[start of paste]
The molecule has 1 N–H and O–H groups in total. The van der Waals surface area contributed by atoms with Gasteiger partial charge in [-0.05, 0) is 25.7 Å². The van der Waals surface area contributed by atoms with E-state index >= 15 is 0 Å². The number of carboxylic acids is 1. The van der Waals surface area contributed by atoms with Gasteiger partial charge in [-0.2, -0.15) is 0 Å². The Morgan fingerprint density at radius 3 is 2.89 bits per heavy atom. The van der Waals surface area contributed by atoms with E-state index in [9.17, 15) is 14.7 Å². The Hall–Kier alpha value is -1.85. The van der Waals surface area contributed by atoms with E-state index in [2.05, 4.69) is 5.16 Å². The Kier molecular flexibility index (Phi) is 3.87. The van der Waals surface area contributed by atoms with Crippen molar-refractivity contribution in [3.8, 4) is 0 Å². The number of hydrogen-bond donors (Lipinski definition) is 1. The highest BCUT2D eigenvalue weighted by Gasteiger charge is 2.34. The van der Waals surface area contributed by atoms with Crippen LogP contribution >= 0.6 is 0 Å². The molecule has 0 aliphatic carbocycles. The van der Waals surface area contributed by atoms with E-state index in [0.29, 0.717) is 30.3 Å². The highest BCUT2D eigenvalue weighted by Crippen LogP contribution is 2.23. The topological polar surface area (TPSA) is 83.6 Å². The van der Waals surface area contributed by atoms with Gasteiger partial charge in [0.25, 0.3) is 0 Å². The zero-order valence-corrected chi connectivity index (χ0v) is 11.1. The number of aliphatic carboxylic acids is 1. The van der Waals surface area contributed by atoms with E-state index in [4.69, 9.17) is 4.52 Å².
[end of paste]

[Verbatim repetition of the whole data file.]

The molecule has 1 N–H and O–H groups in total. The van der Waals surface area contributed by atoms with Gasteiger partial charge in [-0.05, 0) is 25.7 Å². The van der Waals surface area contributed by atoms with E-state index >= 15 is 0 Å². The number of carboxylic acids is 1. The van der Waals surface area contributed by atoms with Gasteiger partial charge in [-0.2, -0.15) is 0 Å². The Morgan fingerprint density at radius 3 is 2.89 bits per heavy atom. The van der Waals surface area contributed by atoms with E-state index in [9.17, 15) is 14.7 Å². The Hall–Kier alpha value is -1.85. The van der Waals surface area contributed by atoms with E-state index in [2.05, 4.69) is 5.16 Å². The Kier molecular flexibility index (Phi) is 3.87. The van der Waals surface area contributed by atoms with Crippen molar-refractivity contribution in [3.8, 4) is 0 Å². The number of hydrogen-bond donors (Lipinski definition) is 1. The highest BCUT2D eigenvalue weighted by Gasteiger charge is 2.34. The van der Waals surface area contributed by atoms with Crippen LogP contribution >= 0.6 is 0 Å². The molecule has 0 aliphatic carbocycles. The van der Waals surface area contributed by atoms with E-state index in [0.29, 0.717) is 30.3 Å². The highest BCUT2D eigenvalue weighted by Crippen LogP contribution is 2.23. The topological polar surface area (TPSA) is 83.6 Å². The van der Waals surface area contributed by atoms with Gasteiger partial charge in [0.25, 0.3) is 0 Å². The zero-order valence-corrected chi connectivity index (χ0v) is 11.1. The number of aliphatic carboxylic acids is 1. The van der Waals surface area contributed by atoms with E-state index in [4.69, 9.17) is 4.52 Å².